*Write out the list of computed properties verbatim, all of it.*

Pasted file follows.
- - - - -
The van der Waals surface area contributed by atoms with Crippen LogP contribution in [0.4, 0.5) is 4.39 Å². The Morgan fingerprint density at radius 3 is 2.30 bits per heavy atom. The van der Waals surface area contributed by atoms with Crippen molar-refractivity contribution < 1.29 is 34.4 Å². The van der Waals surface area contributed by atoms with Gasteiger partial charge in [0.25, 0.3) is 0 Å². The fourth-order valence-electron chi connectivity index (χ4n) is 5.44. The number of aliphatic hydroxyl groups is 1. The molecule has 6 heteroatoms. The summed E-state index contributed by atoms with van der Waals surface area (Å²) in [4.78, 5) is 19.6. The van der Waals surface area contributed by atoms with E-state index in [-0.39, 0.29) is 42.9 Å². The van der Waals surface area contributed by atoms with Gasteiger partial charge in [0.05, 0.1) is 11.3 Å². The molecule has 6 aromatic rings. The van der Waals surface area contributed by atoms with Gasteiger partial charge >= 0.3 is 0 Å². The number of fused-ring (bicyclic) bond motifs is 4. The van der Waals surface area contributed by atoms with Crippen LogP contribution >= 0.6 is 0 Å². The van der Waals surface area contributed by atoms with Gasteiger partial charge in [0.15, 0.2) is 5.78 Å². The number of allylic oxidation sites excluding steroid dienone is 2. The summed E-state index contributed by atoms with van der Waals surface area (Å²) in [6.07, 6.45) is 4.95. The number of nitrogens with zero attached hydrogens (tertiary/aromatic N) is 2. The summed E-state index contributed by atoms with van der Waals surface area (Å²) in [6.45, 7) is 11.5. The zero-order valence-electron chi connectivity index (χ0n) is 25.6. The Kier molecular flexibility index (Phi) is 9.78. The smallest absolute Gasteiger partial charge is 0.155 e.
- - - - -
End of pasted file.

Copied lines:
The van der Waals surface area contributed by atoms with Crippen LogP contribution in [0.4, 0.5) is 4.39 Å². The Morgan fingerprint density at radius 3 is 2.30 bits per heavy atom. The van der Waals surface area contributed by atoms with Crippen molar-refractivity contribution < 1.29 is 34.4 Å². The van der Waals surface area contributed by atoms with Gasteiger partial charge in [0.25, 0.3) is 0 Å². The fourth-order valence-electron chi connectivity index (χ4n) is 5.44. The number of aliphatic hydroxyl groups is 1. The molecule has 6 heteroatoms. The summed E-state index contributed by atoms with van der Waals surface area (Å²) in [4.78, 5) is 19.6. The van der Waals surface area contributed by atoms with E-state index in [-0.39, 0.29) is 42.9 Å². The van der Waals surface area contributed by atoms with Gasteiger partial charge in [0.05, 0.1) is 11.3 Å². The molecule has 6 aromatic rings. The van der Waals surface area contributed by atoms with Gasteiger partial charge >= 0.3 is 0 Å². The number of fused-ring (bicyclic) bond motifs is 4. The van der Waals surface area contributed by atoms with Crippen LogP contribution >= 0.6 is 0 Å². The van der Waals surface area contributed by atoms with Gasteiger partial charge in [0.15, 0.2) is 5.78 Å². The number of allylic oxidation sites excluding steroid dienone is 2. The summed E-state index contributed by atoms with van der Waals surface area (Å²) in [6.07, 6.45) is 4.95. The number of nitrogens with zero attached hydrogens (tertiary/aromatic N) is 2. The summed E-state index contributed by atoms with van der Waals surface area (Å²) in [6.45, 7) is 11.5. The zero-order valence-electron chi connectivity index (χ0n) is 25.6. The Kier molecular flexibility index (Phi) is 9.78. The smallest absolute Gasteiger partial charge is 0.155 e.